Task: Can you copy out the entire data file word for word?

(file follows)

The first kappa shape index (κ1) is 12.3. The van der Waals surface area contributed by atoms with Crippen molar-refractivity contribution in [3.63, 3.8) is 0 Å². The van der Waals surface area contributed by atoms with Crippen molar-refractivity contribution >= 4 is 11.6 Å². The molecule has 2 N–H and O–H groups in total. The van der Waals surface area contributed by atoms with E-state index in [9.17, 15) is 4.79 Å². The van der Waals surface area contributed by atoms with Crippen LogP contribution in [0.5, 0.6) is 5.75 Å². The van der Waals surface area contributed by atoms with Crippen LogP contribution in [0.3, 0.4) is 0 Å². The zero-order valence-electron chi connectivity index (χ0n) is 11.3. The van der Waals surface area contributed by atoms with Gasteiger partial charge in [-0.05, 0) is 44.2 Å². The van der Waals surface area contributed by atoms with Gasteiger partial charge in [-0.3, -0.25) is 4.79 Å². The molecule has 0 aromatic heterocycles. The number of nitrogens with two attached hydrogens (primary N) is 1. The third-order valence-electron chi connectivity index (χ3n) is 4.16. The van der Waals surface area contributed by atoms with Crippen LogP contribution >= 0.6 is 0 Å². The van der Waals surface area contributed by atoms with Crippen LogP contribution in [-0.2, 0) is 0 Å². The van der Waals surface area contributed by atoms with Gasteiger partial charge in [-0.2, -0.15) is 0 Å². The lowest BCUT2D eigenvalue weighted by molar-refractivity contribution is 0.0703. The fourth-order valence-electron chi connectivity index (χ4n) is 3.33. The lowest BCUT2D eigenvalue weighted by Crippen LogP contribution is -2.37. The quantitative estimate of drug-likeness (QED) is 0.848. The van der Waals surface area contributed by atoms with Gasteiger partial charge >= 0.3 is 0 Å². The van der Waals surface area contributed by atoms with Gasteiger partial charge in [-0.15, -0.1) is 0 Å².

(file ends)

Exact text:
The first kappa shape index (κ1) is 12.3. The van der Waals surface area contributed by atoms with Crippen molar-refractivity contribution in [3.63, 3.8) is 0 Å². The van der Waals surface area contributed by atoms with Crippen molar-refractivity contribution >= 4 is 11.6 Å². The molecule has 2 N–H and O–H groups in total. The van der Waals surface area contributed by atoms with E-state index in [9.17, 15) is 4.79 Å². The van der Waals surface area contributed by atoms with Crippen LogP contribution in [0.5, 0.6) is 5.75 Å². The van der Waals surface area contributed by atoms with Crippen LogP contribution in [0.3, 0.4) is 0 Å². The zero-order valence-electron chi connectivity index (χ0n) is 11.3. The van der Waals surface area contributed by atoms with Gasteiger partial charge in [-0.05, 0) is 44.2 Å². The van der Waals surface area contributed by atoms with Gasteiger partial charge in [-0.3, -0.25) is 4.79 Å². The molecule has 0 aromatic heterocycles. The number of nitrogens with two attached hydrogens (primary N) is 1. The third-order valence-electron chi connectivity index (χ3n) is 4.16. The van der Waals surface area contributed by atoms with Crippen LogP contribution >= 0.6 is 0 Å². The van der Waals surface area contributed by atoms with Crippen LogP contribution in [-0.2, 0) is 0 Å². The van der Waals surface area contributed by atoms with Gasteiger partial charge in [-0.2, -0.15) is 0 Å². The lowest BCUT2D eigenvalue weighted by molar-refractivity contribution is 0.0703. The fourth-order valence-electron chi connectivity index (χ4n) is 3.33. The lowest BCUT2D eigenvalue weighted by Crippen LogP contribution is -2.37. The quantitative estimate of drug-likeness (QED) is 0.848. The van der Waals surface area contributed by atoms with Gasteiger partial charge >= 0.3 is 0 Å². The van der Waals surface area contributed by atoms with Gasteiger partial charge in [-0.15, -0.1) is 0 Å².